Batting for the other team!!

MIKESW

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Im a little worried about the stigma (if there is one) around been gay in the RM? Can anyone advise on this subject?
 

Ninja_Stoker

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THE ARMED FORCES CODE OF SOCIAL CONDUCT
POLICY STATEMENT


1. This Code of Social Conduct explains the Armed Forces revised policy of personal relationships involving Service personnel. It applies to all members of the Armed Forces regardless of their gender, sexual orientation, rank or status. The provisions apply equally to members of the Regular and the Reserve Forces.


2. In the area of personal relationships, the overriding operational imperative to sustain team cohesion and to maintain trust and loyalty between commanders and those they command imposes a need for standards of social behaviour which are more demanding than those required by society at large. Such demands are equally necessary during peacetime and on operations. Examples of behaviour which can undermine such trust and cohesion, and therefore damage the morale or discipline of a unit (and hence its operational effectiveness) include: unwelcome sexual attention in the form of physical or verbal conduct; over-familiarity with the spouses or partners of other Service personnel; displays of affection which might cause offence to others; behaviour which damages or hazards the marriage or personal relationships of Service personnel or civilian colleagues within the wider defence community; and taking sexual advantage of subordinates. It is important to acknowledge in the tightly knit military community a need for mutual respect and a requirement to avoid conduct which offends others. Each case will be judged on its merits.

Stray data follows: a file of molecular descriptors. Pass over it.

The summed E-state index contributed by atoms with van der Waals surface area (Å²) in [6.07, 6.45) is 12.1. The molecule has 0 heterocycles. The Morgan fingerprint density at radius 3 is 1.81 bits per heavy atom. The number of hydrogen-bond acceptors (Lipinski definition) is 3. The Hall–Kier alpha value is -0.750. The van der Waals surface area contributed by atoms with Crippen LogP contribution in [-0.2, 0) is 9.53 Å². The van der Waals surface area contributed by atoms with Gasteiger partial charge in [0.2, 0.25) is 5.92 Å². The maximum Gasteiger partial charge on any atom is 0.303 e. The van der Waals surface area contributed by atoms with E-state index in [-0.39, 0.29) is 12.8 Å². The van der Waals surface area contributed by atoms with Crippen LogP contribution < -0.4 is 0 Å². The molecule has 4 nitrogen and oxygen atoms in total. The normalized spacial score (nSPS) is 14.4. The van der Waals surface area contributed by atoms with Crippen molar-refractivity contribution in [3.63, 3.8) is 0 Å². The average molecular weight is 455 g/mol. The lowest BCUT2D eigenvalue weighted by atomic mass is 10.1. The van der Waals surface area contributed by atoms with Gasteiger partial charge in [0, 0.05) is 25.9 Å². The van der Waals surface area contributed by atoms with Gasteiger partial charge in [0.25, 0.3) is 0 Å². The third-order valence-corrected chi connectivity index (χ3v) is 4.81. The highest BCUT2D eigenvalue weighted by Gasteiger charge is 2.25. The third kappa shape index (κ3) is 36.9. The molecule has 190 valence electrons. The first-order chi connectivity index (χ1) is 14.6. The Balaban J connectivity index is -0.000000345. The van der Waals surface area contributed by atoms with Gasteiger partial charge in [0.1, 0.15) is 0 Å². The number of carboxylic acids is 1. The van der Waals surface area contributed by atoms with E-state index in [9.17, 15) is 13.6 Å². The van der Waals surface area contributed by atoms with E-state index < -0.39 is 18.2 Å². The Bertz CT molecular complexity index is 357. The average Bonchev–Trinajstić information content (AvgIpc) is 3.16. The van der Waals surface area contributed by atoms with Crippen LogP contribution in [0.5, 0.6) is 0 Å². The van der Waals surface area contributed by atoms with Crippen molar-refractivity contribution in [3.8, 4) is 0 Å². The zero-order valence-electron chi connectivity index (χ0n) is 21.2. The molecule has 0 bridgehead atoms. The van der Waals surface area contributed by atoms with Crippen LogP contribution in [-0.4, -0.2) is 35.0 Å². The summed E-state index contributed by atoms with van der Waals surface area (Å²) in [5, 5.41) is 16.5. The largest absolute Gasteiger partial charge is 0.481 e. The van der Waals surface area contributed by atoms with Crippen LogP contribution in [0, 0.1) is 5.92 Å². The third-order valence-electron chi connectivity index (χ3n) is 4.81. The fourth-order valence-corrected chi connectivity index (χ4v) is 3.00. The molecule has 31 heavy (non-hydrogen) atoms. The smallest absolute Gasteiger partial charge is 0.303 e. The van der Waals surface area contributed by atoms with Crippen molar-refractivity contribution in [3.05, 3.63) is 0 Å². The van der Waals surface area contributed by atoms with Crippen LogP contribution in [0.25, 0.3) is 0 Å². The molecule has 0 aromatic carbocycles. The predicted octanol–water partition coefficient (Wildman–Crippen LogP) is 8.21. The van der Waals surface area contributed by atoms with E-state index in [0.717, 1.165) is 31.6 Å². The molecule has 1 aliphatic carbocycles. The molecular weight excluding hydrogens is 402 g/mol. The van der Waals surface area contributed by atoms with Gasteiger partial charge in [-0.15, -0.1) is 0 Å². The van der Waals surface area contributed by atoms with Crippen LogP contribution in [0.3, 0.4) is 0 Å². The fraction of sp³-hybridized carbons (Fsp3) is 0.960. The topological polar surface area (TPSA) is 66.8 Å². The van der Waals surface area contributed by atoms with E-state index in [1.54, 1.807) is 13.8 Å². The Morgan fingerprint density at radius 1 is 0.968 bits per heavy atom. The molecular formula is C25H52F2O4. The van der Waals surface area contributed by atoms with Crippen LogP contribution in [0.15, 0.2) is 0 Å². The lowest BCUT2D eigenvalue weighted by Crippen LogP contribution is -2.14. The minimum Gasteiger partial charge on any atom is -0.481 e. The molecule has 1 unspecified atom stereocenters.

3. It is not practicable to list every type of conduct that may constitute social misbehaviour. The seriousness with which misconduct will be regarded will depend on the individual circumstances and the potential for adversely affecting operational effectiveness. Nevertheless, misconduct involving abuse of position, trust or rank, or taking advantage of an individuals separation, will be viewed as being particularly serious.


4. Unacceptable social conduct requires prompt and positive action to prevent damage. Timely advice and informal action can often prevent a situation developing to the point where it could impair the effectiveness of a Service unit. However, if the misconduct is particularly serious, it may be appropriate to proceed directly to formal administrative or to disciplinary action. Such action is always to be proportionate to the seriousness of the misconduct. It may constitute a formal warning, official censure, the posting of one or more of the parties involved or disciplinary action. In particularly serious cases, or where an individual persists with, or has a history of acts of social misconduct, formal disciplinary or administrative action may be taken, which might lead to termination of service.



5. The Service Test. When considering possible cases of social misconduct, and in determining whether the Service has a duty to intervene in the personal lives of its personnel, Commanding Officers at every level will consider each case against the following Service Test:

“Have the actions or behaviour of an individual adversely impacted or are likely to impact on the efficiency or operational effectiveness of the Service?